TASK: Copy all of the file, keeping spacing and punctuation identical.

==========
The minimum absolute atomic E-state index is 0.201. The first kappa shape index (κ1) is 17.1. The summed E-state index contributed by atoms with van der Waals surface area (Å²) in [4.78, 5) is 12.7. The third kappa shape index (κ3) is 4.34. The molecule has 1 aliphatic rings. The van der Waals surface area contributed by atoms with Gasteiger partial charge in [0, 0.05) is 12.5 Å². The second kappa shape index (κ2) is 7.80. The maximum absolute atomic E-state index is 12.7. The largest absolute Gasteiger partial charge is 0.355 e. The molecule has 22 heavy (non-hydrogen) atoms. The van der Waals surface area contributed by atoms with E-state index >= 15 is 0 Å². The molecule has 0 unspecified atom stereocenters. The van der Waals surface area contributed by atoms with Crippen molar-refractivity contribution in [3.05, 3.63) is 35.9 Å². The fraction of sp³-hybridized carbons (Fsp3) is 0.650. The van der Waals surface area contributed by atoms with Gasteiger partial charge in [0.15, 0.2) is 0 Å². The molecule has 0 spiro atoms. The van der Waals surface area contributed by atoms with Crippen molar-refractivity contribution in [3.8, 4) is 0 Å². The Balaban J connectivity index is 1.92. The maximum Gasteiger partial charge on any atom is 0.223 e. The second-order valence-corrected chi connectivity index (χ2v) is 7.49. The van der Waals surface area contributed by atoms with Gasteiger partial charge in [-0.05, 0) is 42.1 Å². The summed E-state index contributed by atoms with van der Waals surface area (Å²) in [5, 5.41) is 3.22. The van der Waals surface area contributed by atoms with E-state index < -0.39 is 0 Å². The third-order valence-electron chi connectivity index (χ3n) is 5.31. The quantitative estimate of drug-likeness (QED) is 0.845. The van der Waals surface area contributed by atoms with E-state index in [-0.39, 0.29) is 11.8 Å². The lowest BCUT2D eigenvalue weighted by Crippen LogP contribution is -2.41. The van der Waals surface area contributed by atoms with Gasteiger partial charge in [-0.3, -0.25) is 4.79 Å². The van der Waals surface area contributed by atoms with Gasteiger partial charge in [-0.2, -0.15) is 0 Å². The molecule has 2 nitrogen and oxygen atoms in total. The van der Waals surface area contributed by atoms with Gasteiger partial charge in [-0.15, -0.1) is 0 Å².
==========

The minimum absolute atomic E-state index is 0.201. The first kappa shape index (κ1) is 17.1. The summed E-state index contributed by atoms with van der Waals surface area (Å²) in [4.78, 5) is 12.7. The third kappa shape index (κ3) is 4.34. The molecule has 1 aliphatic rings. The van der Waals surface area contributed by atoms with Gasteiger partial charge in [0, 0.05) is 12.5 Å². The second kappa shape index (κ2) is 7.80. The maximum absolute atomic E-state index is 12.7. The largest absolute Gasteiger partial charge is 0.355 e. The molecule has 22 heavy (non-hydrogen) atoms. The van der Waals surface area contributed by atoms with E-state index >= 15 is 0 Å². The molecule has 0 unspecified atom stereocenters. The van der Waals surface area contributed by atoms with Crippen molar-refractivity contribution in [3.05, 3.63) is 35.9 Å². The fraction of sp³-hybridized carbons (Fsp3) is 0.650. The van der Waals surface area contributed by atoms with Gasteiger partial charge in [0.15, 0.2) is 0 Å². The molecule has 0 spiro atoms. The van der Waals surface area contributed by atoms with Crippen molar-refractivity contribution in [3.8, 4) is 0 Å². The Balaban J connectivity index is 1.92. The maximum Gasteiger partial charge on any atom is 0.223 e. The second-order valence-corrected chi connectivity index (χ2v) is 7.49. The van der Waals surface area contributed by atoms with Gasteiger partial charge in [-0.05, 0) is 42.1 Å². The summed E-state index contributed by atoms with van der Waals surface area (Å²) in [5, 5.41) is 3.22. The van der Waals surface area contributed by atoms with E-state index < -0.39 is 0 Å². The third-order valence-electron chi connectivity index (χ3n) is 5.31. The quantitative estimate of drug-likeness (QED) is 0.845. The van der Waals surface area contributed by atoms with E-state index in [-0.39, 0.29) is 11.8 Å². The lowest BCUT2D eigenvalue weighted by Crippen LogP contribution is -2.41. The van der Waals surface area contributed by atoms with Gasteiger partial charge in [-0.3, -0.25) is 4.79 Å². The van der Waals surface area contributed by atoms with Gasteiger partial charge in [-0.2, -0.15) is 0 Å². The molecule has 2 nitrogen and oxygen atoms in total. The van der Waals surface area contributed by atoms with Gasteiger partial charge in [-0.15, -0.1) is 0 Å².